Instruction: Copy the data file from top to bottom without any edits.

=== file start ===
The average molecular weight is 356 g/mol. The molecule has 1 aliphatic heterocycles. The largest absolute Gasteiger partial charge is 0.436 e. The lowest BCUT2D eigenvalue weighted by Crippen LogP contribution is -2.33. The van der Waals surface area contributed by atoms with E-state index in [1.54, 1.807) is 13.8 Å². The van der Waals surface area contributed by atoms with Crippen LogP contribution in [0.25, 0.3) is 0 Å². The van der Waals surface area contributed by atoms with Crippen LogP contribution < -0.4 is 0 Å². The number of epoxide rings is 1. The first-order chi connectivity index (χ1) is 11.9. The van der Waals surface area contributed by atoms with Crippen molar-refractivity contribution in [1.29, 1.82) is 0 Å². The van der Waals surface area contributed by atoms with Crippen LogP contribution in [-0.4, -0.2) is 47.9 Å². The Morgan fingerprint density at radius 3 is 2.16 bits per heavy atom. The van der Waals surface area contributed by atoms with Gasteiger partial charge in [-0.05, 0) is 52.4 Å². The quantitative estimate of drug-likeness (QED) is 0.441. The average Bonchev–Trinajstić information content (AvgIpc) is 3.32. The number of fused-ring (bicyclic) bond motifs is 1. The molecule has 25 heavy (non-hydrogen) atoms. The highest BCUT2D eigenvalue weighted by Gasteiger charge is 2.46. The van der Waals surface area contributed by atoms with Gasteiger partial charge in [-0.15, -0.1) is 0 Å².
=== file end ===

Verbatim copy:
The average molecular weight is 356 g/mol. The molecule has 1 aliphatic heterocycles. The largest absolute Gasteiger partial charge is 0.436 e. The lowest BCUT2D eigenvalue weighted by Crippen LogP contribution is -2.33. The van der Waals surface area contributed by atoms with E-state index in [1.54, 1.807) is 13.8 Å². The van der Waals surface area contributed by atoms with Crippen LogP contribution in [0.25, 0.3) is 0 Å². The van der Waals surface area contributed by atoms with Crippen LogP contribution < -0.4 is 0 Å². The number of epoxide rings is 1. The first-order chi connectivity index (χ1) is 11.9. The van der Waals surface area contributed by atoms with Crippen molar-refractivity contribution in [1.29, 1.82) is 0 Å². The van der Waals surface area contributed by atoms with Crippen LogP contribution in [-0.4, -0.2) is 47.9 Å². The Morgan fingerprint density at radius 3 is 2.16 bits per heavy atom. The van der Waals surface area contributed by atoms with Gasteiger partial charge in [-0.05, 0) is 52.4 Å². The quantitative estimate of drug-likeness (QED) is 0.441. The average Bonchev–Trinajstić information content (AvgIpc) is 3.32. The number of fused-ring (bicyclic) bond motifs is 1. The molecule has 25 heavy (non-hydrogen) atoms. The highest BCUT2D eigenvalue weighted by Gasteiger charge is 2.46. The van der Waals surface area contributed by atoms with Gasteiger partial charge in [-0.15, -0.1) is 0 Å².